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The breczy call of incense-breathing Morn,
The swallow twitt'ring from the straw-built shed,
The cock's fhrill clarion, or the ecchoing horn,
No more shall rouse them from their lowly bed.
For them no more the blazing hearth shall burn,
Or busy houswife ply her evening care:
No children run to lisp their fire's return,
Or climb his knees the envied kiss to share.
Oft did the harvest to their fickle yield,
Their furrow oft the stubborn glebe has broke;
How jocund did they drive their team afield!
How bow'd the woods beneath their sturdy stroke!
Let not Ambition mock their useful toil,
Their homely joys, and destiny obscure;
Nor Grandeur hear with a disdainful smile,
The short and simple annals of the poor.
The boast of heraldry, the pomp of pow'r,
And all that beauty, all that wealth e'er gave,
Await alike th' inevitable hour.
The paths of glory lead but to the grave.
Nor you, ye Proud, impute to These the fault,
If Mem'ry o'er their Tomb no Trophies raise,
Where thro' the long-drawn isle and fretted vault
The pealing anthem swells the note of praise.
Can storied urn or animated bust
Back to its manfion call the fleeting breath
Can Honour's voice provoke the filent duft,
Or Flatt'ry footh the dull cold ear of Death:
Perhaps in this neglected spot is laid
Some heart once pregnant with celestial fire ;
Hands, that the rod of empire might have (way'd,
Or wak'd to extasy the living lyre.
But Knowledge to their eyes her ample page
Rich with the spoils of time did ne'er unroll;
Chill Penury repress'd their noble rage,
And froze the genial current of the soul.
Full many a gem of purest ray serene,
The dark unfathom'd caves of ocean bear;
Full many a flower is born to blush unseen,
And waste its sweetness on the desert air.
Some village-Hampden, that with dauntlefs breaft
The little Tyrant of his fields withstood;
Some mute inglorious Milton here may rest,
Some Cromwell guiltless of his country's blood.
Th'applause of lift'ning fenates to command,
The threats of pain and ruin to despise,
To scatter plenty o'er a smiling land,
And read their hist'ry in a nation's eyes
Their lot forbad: nor circumscrib'd alone
Their growing virtues, but their crimes confin'd;
Forbad to wade through slaughter to a throne,
And shut the gates of mercy on mankind,
The struggling pangs of conscious truth to hide,
To quench the blushes of ingenuous shame,
Or heap the shrine of Luxury and Pride
With incense kindled at the Muse's flame.
Far from the madding crowd's ignoble ftrife,
Their sober wishes never learn’d to stray;
Along the cool sequester'd vale of life
They kept the noiseless tenor of their way.
Yet ev’n these bones from insult to protect
Some frail memorial ftill erected nigh,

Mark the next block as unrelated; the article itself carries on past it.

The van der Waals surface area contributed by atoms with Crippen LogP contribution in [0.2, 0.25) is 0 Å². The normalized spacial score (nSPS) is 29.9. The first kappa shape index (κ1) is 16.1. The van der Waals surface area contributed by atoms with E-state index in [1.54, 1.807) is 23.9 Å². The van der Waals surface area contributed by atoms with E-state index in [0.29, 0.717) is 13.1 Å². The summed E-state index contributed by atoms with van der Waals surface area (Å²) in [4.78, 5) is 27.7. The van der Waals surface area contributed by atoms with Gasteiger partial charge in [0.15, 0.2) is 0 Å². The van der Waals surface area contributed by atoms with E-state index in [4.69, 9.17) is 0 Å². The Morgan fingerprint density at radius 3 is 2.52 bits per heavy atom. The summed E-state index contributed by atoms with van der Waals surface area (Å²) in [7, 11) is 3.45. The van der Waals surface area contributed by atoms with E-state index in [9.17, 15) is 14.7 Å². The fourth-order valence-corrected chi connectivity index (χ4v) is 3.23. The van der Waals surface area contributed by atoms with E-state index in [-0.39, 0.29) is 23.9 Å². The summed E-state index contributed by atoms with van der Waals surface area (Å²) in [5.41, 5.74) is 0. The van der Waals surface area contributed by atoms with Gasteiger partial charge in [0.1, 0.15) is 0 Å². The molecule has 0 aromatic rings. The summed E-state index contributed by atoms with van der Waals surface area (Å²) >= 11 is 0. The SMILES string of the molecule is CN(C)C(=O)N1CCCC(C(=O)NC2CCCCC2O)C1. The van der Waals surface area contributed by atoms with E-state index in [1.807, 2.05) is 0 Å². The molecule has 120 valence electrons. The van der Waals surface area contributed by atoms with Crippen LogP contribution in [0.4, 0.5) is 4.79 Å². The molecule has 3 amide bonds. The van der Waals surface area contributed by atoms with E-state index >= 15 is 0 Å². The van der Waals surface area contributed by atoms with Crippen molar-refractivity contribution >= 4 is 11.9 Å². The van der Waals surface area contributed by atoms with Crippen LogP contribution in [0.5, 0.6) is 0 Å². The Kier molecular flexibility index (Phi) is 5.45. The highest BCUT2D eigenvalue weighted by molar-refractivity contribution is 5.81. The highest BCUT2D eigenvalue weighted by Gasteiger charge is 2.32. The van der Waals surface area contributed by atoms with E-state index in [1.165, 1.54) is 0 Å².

With uncouth rhimes and shapeless sculpture deck'd,
Implores the passing tribute of a figh.
Their name, their years, spelt by th' unletter'd Muse,
The place of fame and elegy supply:
And many a holy text around she strews,
That teach the rustic moralift to dye.
For who to dumb Forgetfulness a prey,
This pleasing anxious being e'er resign'd,
Left the warm precincts of the chearful day,
Nor cast one longing ling'ring look behind ?
On some fond breast the parting soul relies,
Some pious drops the clofing eye requires ;
Ev’n from the tomb the voice of Nature cries,
Ev'n in our Ashes live their wonted Fires.
For thee, who mindful of th' unhonour'd Dead
Dost in these lines their artless tale relate ;
If chance, by lonely Contemplation led,
Some kindred Spirit shall inquire thy fate,
Haply some hoary-headed Swain may say,
• Oft have we seen him at the peep of dawn
• Brushing with hafty steps the dews away
« To meet the sun upon the upland lawn.
- There at the foot of yonder nodding beech
• That wreathes its old fantastic roots so high,
• His listless length at noon-tide wou'd he stretch,
pore upon the brook that babbles by.
• Hard by yon wood, now smiling as in scorn,
• Mutt'ring his wayward fancies he wou'd rove;
• Now drooping, woeful wan, like one forlorn,
• Or craz'd with care, or crofs’d in hopeless love.
One morn I miss'd him on the custom'd hill,
Along the heath and near his fav’rite tree: • Another came; nor yet beside the rill, • Nor up the lawn, nor at the wood was he,
(6) The next with dirges due in fad array
Slow through the church-way path we saw him born, * Approach and read (for thou can'ít read) the lay,
Grav'd on the stone beneath yon aged thorn.
HERE refis bis head upon the lap of Earth
A Youth to Fortune and to Fame unknown, Fair Science frown'd not or bis humble birth, And Melancholy mark'd him for her own.
Large was his bounty, and his foul fincere,
Heav'n did a recompence as largely send :
He gave to Mis’ry all he had, a tear,
He gain'd from Heav'n ('twas all be willid) a friend.
No fartber seek bis merits to disclose,
Or draw his frailties from their dread abode,
(There they alike in trembling hope repoje)
The bofom of his Father and his God.